In this booklet and accompanying video, we consider this partly explored and not fully understood phenomenon. Following are the topics discussed:
Components and Indicators of Optimal Experiences
- Introduction of flow
- Balance between challenge and skill
- Concentration and distraction
- Goals and feedback
- Symptoms of flow (loss of self-consciousness; time disruption)
Application of the Theory of Flow
- Applying flow to recreation activities
- Applying flow to outdoor and adventure recreation
- Applying flow to sport and coaching
- Applying flow to the arts
- Applying flow to the workplace
While it is important to understand the theory of being in flow, it is also necessary to consider the practicalities of this powerful phenomenon. For example, literature on being in the zone stresses that distractions should be minimized if we are to give flow the best chance to occur. This booklet and the video go beyond that statement and advise you on how to minimize distractions. For example, a fitness instructor shares techniques that she uses to get participants in the zone in her classes. Her classes are more than merely putting on music and showing participants various moves. Instead, she tries to create a setting in which participants are encouraged to push themselves to go beyond what they believe they can do in this particular session. The goals are clear and the feedback is immediate. Participants are assured that they do not need to worry about how they look as they are working out. No one is going to criticize them.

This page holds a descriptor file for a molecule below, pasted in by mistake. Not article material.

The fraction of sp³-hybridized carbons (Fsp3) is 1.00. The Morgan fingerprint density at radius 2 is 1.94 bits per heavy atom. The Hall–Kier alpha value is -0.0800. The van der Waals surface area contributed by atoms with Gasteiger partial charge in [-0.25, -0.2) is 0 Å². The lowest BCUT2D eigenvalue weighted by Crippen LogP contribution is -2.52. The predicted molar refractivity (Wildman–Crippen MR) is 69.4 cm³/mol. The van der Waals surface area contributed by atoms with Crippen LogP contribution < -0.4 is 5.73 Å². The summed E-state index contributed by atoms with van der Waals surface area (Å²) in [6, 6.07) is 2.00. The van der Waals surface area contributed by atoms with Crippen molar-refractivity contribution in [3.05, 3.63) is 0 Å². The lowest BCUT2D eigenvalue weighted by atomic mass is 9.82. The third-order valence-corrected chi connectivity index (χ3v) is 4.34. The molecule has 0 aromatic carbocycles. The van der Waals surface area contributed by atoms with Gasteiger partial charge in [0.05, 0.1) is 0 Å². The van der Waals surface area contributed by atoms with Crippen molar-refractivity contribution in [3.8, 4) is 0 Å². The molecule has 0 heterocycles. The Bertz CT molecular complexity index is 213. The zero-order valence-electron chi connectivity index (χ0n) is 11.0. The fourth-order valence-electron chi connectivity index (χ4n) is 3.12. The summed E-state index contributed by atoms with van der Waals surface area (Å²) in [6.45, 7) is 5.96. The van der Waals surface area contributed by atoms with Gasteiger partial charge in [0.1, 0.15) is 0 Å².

This material is designed by, with, and for people who have had optimal experiences and know that their lives are enriched because of these rare and wonderful moments. We encourage you to make this material your own. By that, we mean you should make every effort to apply this material to your own life and to the lives of those with whom you interact. You might be in a formal position as a leader of recreation activities, and this material has direct and immediate application opportunities. Even if you’re not a leader, you might have serendipitous opportunities to set the stage for getting in flow or in the zone for those near you. And even if you never have the occasion to encourage optimal experiences for anyone else, you can benefit from understanding these moments and use them to your greatest advantage.
In the effort to bring the theory of flow into people’s lives, several learning activities are incorporated throughout the written and visual materials. These hands-on activities (some of which take place in the classroom and some of which take place outside of the classroom) will allow you to do the following:
- Recall and analyze your own optimal experiences
- Demonstrate the widespread nature of optimal experiences
- Demonstrate the relationship of flow to other life events
- Show the potential to enhance your quality of life in various settings
Finally, the video and accompanying booklet end with comments about what we do not yet know about this intriguing phenomenon. Much research must yet be undertaken in order to develop a complete understanding of flow. In discussing your own experiences and questions, you and your instructors can contribute to the ongoing exploration of these life-changing events.
Learning Activity 1: Introduction
In-Class Learning Activity
Think of your favorite recreation activity, and form groups with other students according to the activity chosen (e.g., swimmers, readers, or musicians). Discuss whether you have had peak experiences while participating in that activity, and try to identify what might have taken place that made the peak experience possible.
At-Home Learning Activity
Perform the activity you discussed in class (see previous in-class learning activity). Note the characteristics of the activity that you believe are critical to maximizing your experience. Do your results differ from what you discussed in class?
1. Have you ever heard of flow, or being in the zone? What does it mean to you?
2. Have you ever experienced flow? If so, what were the circumstances?